The other thing I'm interested in peoples opinion.. is the trot to canter transition. Remember this is early days and later on I will want to go straight from seated trot to seated canter but for now he has me moving to rising trot as the trot speed increases and when I'm ready and feel the horse is fast enough to transition taking my seat and asking for canter.

Now if the horse drops out of canter going to rising trot, gathering speed again and then taking my seat again and asking for canter.

Whats peoples thoughts on this? Is this how you teach someone at beginner level - 14 hours of horse riding behind them?


Author:  Henrikke [ Thu Apr 23, 2009 9:32 am ]
Post subject: 

Hmm. I can agree with many things here, but there are 2 points here I don't agree with.

DON'T lean to the center at all but remain perfectly upright as I would in a straight line

Does he mean here that you lean too much in? In that case I agree with him on that you should try and think that you're sitting up straight. I want you to sit with a bit more weight in the inside stirrup, but if the problem is that you've got too much weight there, he's right when telling you to sit up like he's telling you ;)

The other thing I'm interested in peoples opinion.. is the trot to canter transition. Remember this is early days and later on I will want to go straight from seated trot to seated canter but for now he has me moving to rising trot as the trot speed increases and when I'm ready and feel the horse is fast enough to transition taking my seat and asking for canter.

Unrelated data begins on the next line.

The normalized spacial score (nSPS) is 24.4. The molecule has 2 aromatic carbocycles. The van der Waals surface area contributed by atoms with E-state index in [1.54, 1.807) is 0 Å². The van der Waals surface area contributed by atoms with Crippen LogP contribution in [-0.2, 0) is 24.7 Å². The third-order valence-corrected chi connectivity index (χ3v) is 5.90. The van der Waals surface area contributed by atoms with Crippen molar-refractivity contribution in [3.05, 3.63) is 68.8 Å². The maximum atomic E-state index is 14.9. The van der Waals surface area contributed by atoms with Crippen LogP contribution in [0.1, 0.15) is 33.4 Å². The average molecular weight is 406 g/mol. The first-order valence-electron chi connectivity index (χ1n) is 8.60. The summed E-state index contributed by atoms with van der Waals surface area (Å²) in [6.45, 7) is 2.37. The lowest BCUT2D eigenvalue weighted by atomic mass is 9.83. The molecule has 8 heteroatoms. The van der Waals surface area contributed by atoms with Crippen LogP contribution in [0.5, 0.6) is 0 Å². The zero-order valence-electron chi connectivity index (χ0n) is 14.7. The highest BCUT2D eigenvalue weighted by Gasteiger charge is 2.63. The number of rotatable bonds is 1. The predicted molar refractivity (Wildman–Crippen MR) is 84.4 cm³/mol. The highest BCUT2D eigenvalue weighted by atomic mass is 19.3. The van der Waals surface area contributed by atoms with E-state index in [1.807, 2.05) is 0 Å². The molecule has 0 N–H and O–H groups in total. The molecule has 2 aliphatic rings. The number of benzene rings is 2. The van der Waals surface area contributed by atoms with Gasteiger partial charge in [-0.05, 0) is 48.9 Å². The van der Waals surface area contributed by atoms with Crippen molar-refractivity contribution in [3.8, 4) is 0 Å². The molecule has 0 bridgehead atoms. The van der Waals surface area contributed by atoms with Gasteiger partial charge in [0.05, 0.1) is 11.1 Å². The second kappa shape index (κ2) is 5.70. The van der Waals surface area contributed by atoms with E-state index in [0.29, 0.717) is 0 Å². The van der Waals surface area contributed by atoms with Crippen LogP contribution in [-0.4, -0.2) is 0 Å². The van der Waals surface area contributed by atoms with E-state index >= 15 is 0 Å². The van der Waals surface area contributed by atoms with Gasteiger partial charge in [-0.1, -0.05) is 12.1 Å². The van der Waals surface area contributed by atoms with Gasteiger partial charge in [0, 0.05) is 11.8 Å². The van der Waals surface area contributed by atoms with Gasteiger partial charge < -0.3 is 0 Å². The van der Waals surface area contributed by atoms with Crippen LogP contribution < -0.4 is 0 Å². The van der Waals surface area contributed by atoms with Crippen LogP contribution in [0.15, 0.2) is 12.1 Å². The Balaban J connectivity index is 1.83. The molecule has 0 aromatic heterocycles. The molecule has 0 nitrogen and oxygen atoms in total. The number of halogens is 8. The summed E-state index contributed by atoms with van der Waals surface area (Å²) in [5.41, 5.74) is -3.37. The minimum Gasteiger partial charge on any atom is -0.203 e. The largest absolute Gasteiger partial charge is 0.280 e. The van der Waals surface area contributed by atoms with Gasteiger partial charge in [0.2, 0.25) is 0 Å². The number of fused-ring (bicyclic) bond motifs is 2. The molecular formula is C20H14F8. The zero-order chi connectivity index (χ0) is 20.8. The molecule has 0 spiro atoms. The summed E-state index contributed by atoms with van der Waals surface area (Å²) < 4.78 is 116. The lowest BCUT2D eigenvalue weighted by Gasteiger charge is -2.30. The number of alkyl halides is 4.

Here it looks like to me that he want's you to run into the canter. That's not good. The horse should never run into canter. If the horse isn't trained well enough to go into canter directly when you give the right signals, they should give you a better horse to ride to canter. But if the problem is that you don't give the correct signals you should try from walk or somthing first. It's very important for both you and the horse not to run into canter. If the horse starts running you should not start rising, you must slow him down again to a comfortable tempo and try again. Every time it runs you must slow it down again and try again.